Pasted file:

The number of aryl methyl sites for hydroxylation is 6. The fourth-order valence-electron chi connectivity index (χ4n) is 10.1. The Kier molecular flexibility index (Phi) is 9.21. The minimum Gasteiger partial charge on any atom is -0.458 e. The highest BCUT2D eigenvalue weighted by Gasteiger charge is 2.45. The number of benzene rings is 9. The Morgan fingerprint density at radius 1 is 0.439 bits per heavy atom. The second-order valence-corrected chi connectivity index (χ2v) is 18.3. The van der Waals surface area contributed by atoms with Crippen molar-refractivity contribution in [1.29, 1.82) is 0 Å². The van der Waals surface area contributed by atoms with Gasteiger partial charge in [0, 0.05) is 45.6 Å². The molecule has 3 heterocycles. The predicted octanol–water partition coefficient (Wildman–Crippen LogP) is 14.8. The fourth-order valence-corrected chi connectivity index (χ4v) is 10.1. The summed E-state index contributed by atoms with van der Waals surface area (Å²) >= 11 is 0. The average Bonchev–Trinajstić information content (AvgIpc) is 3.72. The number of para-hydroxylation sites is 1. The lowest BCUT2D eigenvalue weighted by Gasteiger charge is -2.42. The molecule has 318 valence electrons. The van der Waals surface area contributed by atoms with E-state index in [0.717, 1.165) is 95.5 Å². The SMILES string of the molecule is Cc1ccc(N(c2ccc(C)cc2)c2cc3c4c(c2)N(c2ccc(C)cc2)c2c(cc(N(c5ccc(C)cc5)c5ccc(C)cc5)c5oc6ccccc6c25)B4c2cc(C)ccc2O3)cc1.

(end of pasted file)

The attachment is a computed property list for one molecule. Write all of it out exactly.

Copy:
The number of aryl methyl sites for hydroxylation is 6. The fourth-order valence-electron chi connectivity index (χ4n) is 10.1. The Kier molecular flexibility index (Phi) is 9.21. The minimum Gasteiger partial charge on any atom is -0.458 e. The highest BCUT2D eigenvalue weighted by Gasteiger charge is 2.45. The number of benzene rings is 9. The Morgan fingerprint density at radius 1 is 0.439 bits per heavy atom. The second-order valence-corrected chi connectivity index (χ2v) is 18.3. The van der Waals surface area contributed by atoms with Crippen molar-refractivity contribution in [1.29, 1.82) is 0 Å². The van der Waals surface area contributed by atoms with Gasteiger partial charge in [0, 0.05) is 45.6 Å². The molecule has 3 heterocycles. The predicted octanol–water partition coefficient (Wildman–Crippen LogP) is 14.8. The fourth-order valence-corrected chi connectivity index (χ4v) is 10.1. The summed E-state index contributed by atoms with van der Waals surface area (Å²) >= 11 is 0. The average Bonchev–Trinajstić information content (AvgIpc) is 3.72. The number of para-hydroxylation sites is 1. The lowest BCUT2D eigenvalue weighted by Gasteiger charge is -2.42. The molecule has 318 valence electrons. The van der Waals surface area contributed by atoms with E-state index in [0.717, 1.165) is 95.5 Å². The SMILES string of the molecule is Cc1ccc(N(c2ccc(C)cc2)c2cc3c4c(c2)N(c2ccc(C)cc2)c2c(cc(N(c5ccc(C)cc5)c5ccc(C)cc5)c5oc6ccccc6c25)B4c2cc(C)ccc2O3)cc1.